While most public remembrances of Martin Luther King Jr. highlight his 1963 “I Have a Dream” speech. Few, other than historians and modern day civil rights activists, remember the phenomenal leader’s critical statements condemning war, capitalism, and the complicity of white moderates with racist structures.
Martin Luther King, Jr. Day
On MLK Day, teleSUR highlights some of Martin Luther King Jr.’s most radical quotes that still urge people today to leave their comfort zones and work for change and justice.
1. On the Anti-War Movement
"Over the past two years, as I have moved to break the betrayal of my own silences and to speak from the burnings of my own heart, as I have called for radical departures from the destruction of Vietnam, many persons have questioned me about the wisdom of my path. At the heart of their concerns this query has often loomed large and loud: 'Why are you speaking about the war, Dr. King?' 'Why are you joining the voices of dissent?' 'Peace and civil rights don't mix,' they say. 'Aren't you hurting the cause of your people,' they ask?
And when I hear them, though I often understand the source of their concern, I am nevertheless greatly saddened, for such questions mean that the inquirers have not really known me, my commitment or my calling. Indeed, their questions suggest that they do not know the world in which they live.”
From the speech “A Time to Break Silence," delivered at Riverside Church, New York City, April 4, 1967
2. On White Moderates and Progressives
“I must make two honest confessions to you, my Christian and Jewish brothers. First, I must confess that over the past few years I have been gravely disappointed with the white moderate.
I have almost reached the regrettable conclusion that the Negro’s great stumbling block in his stride toward freedom is not the White Citizen’s Counciler or the Ku Klux Klanner, but the white moderate, who is more devoted to ‘order’ than to justice; who prefers a negative peace which is the absence of tension to a positive peace which is the presence of justice; who constantly says: ‘I agree with you in the goal you seek, but I cannot agree with your methods of direct action’; who paternalistically believes he can set the timetable for another man’s freedom; who lives by a mythical concept of time and who constantly advises the Negro to wait for a ‘more convenient season.’ Shallow understanding from people of good will is more frustrating than absolute misunderstanding from people of ill will. Lukewarm acceptance is much more bewildering than outright rejection.”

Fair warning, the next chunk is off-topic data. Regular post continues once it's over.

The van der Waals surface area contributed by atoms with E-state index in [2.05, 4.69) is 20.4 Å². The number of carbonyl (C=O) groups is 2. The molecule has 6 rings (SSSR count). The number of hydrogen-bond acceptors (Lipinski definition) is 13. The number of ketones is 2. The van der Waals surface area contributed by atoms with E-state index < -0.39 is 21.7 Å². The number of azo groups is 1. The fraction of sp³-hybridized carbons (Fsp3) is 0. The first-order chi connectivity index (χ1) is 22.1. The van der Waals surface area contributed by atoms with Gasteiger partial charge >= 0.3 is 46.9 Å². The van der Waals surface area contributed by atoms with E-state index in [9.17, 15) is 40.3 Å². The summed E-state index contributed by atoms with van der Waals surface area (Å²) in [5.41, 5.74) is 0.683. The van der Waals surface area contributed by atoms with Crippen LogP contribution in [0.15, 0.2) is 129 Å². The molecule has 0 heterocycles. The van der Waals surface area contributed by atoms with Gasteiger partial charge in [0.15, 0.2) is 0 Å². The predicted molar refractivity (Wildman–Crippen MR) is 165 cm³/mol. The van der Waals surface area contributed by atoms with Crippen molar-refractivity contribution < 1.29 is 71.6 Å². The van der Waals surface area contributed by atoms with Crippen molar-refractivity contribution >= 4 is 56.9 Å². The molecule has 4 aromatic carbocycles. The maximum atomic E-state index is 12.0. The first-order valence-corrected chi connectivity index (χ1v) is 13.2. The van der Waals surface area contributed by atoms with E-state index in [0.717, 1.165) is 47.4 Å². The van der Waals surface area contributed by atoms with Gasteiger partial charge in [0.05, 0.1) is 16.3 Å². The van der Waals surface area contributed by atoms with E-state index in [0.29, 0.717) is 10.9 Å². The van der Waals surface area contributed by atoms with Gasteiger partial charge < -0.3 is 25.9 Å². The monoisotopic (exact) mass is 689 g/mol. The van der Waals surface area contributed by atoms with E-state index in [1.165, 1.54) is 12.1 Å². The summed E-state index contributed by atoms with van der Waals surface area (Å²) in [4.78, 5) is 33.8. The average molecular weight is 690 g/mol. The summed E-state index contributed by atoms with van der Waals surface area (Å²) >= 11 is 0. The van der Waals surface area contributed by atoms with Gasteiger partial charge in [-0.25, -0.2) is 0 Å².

“Letter from a Birmingham Jail," April 16, 1963
3. On Capitalism
And one day we must ask the question, ‘Why are there forty million poor people in America? And when you begin to ask that question, you are raising questions about the economic system, about a broader distribution of wealth.’ When you ask that question, you begin to question the capitalistic economy. And I’m simply saying that more and more, we’ve got to begin to ask questions about the whole society.”
Speech to SCLC, Atlanta, Georgia, Aug. 16, 1967
“The evils of capitalism are as real as the evils of militarism and evils of racism.”
Speech to SCLC Board, March 30, 1967
4. On the Church
“Well, the most pervasive mistake I have made was in believing that because our cause was just, we could be sure that the white ministers of the South, once their Christian consciences were challenged, would rise to our aid. I felt that white ministers would take our cause to the white power structures. I ended up, of course, chastened and disillusioned. As our movement unfolded, and direct appeals were made to white ministers, most folded their hands — and some even took stands against us.
The white church, I’m sorry to say. Its leadership has greatly disappointed me. Let me hasten to say there are some outstanding exceptions. As one whose Christian roots go back through three generations of ministers — my father, grandfather and great-grandfather — I will remain true to the church as long as I live. But the laxity of the white church collectively has caused me to weep tears of love.
There cannot be deep disappointment without deep love. Time and again in my travels, as I have seen the outward beauty of white churches, I have had to ask myself, “What kind of people worship there? Who is their God? Is their God the God of Abraham, Isaac and Jacob, and is their Savior the Savior who hung on the cross at Golgotha? Where were their voices when a Black race took upon itself the cross of protest against man’s injustice to man? Where were their voices when defiance and hatred were called for by white men who sat in these very churches?”
Interview with Alex Haley, 1965